Last week I posted two criticisms of the NEJM article advocating the dismantling of the dead donor rule (here and here) that requires death before the taking of vital organs. I got some backstage blowback that I painted with too broad a brush about the kind of support such proposals have within bioethics. I don’t think I did that, given that the attempt to kill the dead donor rule is being mounted in the most Establishment medical and bioethics journals by some of the most respected thinkers in their fields, but there is no question that “killing for organs” is far from the unanimous view–for example Art Caplan’s good work in this area–a point that I could perhaps have made more clear. (The URL for the NEJM article is also now available, which can be accessed here.)
Still, it seems to me that the issue is gaining traction, particularly within the field of organ transplant medicine, in part because the idea has been “in play” for some time. This was perhaps most vividly illustrated in a very disturbing article written by Robert M. Arnold and Stuart J. Youngner in the prestigious Kennedy Institute of Ethics Journal way back in June 1993, “The Dead Donor Rule: Should we Stretch It, Bend It, or Abandon It?” (no link). They claim in the piece that “the production of body parts will increasingly be linked to the intentional ending of some lives with the salvaging of others.” And they give a hypothetical that would seem to be the product of a nightmare:
Machine dependent patients could give consent for organ removal before they are dead. For example, a ventilator-dependent ALS patient could request life support to be removed at 5:00 p.m., but that at 9:00 a.m. the same day he be taken to the operating room, put under general anesthesia, and his kidneys, liver, and pancreas removed. Bleeding vessels would be tied off or cauterized. The patient’s heart would not be removed and would continue to beat throughout the surgery, perfusing the other organs with warm, oxygen-and nutrient rich blood until they were removed. The heart would stop, and the patient would be pronounced dead only after the ventilator was removed at 5:00 p.m, according to plan, and long before the patient could die from renal, hepatic, or pancreatic failure.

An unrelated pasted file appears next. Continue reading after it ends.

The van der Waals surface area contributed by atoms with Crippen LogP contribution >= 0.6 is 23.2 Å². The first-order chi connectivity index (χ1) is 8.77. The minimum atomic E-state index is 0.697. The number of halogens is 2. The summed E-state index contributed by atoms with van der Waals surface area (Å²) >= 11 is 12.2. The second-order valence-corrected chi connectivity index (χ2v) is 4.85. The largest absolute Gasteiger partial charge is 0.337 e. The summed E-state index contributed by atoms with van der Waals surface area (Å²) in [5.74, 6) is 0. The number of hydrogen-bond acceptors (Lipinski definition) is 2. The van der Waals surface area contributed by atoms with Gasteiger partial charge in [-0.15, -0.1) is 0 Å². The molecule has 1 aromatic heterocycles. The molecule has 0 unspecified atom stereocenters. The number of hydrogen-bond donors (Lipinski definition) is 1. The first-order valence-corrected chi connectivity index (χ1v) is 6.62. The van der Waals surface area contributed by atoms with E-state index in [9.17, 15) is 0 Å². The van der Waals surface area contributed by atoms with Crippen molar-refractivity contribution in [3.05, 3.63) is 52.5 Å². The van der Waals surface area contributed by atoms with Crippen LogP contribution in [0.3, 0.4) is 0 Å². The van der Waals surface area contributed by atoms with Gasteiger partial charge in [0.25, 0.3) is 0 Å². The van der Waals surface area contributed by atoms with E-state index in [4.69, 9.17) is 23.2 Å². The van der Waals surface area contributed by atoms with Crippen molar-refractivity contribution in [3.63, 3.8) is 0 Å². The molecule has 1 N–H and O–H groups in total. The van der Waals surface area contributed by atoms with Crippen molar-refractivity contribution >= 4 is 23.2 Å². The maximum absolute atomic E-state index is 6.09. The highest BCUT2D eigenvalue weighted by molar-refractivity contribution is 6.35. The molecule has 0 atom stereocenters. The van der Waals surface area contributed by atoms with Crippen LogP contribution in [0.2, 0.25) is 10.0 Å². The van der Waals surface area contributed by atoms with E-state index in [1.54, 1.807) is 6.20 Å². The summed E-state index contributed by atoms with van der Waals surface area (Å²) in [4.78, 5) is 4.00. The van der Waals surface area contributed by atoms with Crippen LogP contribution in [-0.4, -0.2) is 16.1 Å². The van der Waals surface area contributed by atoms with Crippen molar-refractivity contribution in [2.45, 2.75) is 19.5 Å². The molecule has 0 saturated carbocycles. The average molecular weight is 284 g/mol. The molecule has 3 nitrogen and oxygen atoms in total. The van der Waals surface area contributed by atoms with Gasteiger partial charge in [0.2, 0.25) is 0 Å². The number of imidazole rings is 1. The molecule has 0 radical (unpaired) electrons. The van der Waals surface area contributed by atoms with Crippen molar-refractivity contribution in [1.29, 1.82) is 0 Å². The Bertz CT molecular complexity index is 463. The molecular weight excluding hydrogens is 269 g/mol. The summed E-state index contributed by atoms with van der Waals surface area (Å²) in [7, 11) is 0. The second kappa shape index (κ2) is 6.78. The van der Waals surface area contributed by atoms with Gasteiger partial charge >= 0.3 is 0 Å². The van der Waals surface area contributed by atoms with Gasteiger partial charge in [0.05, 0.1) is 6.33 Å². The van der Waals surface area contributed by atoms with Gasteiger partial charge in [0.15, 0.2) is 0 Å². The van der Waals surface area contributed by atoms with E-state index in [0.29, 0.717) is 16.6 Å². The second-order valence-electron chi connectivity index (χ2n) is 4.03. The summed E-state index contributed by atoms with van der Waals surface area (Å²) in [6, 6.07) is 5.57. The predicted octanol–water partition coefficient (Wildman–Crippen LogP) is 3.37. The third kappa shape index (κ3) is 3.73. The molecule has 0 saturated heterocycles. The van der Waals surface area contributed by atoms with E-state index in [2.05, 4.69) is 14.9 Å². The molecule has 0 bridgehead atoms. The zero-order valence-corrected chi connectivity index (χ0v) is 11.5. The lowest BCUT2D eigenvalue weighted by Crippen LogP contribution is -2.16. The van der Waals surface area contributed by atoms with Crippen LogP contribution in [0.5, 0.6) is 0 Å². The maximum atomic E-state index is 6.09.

If “choice” becomes the issue in organ donation instead of being dead, how do we avoid ultimately sinking to that scenario? Indeed, the authors seem to support moving in that direction–while using the usual “on one hand, on the other” hedge that is a hallmark of bioethical discourse, writing:
Given the difficulties our society is likely to experience in trying to openly adjudicate these disparate views [pro and con dead donor], why not simply go along with the quieter strategy of policy creep. It seems to be getting us where we seem to want to go, albeit slowly. Besides, total candor is not always compatible with the moral compromises that inevitably accompany the formulation of public policy.
Calling a spade a spade has at least one advantage however. By framing our choice in stark rather than obfuscated terms, we may be able to choose our path more clearly and be less surprised where it takes us.
This is precisely how I see my role: I strive to bring these controversies out of the ivory tower and into the public square in ways that prevent the obfuscation that leads to stealth policy creep.
And on this issue, the stakes could not be more stark. We turn our heads away and let “the experts” sort it all out at society’s peril.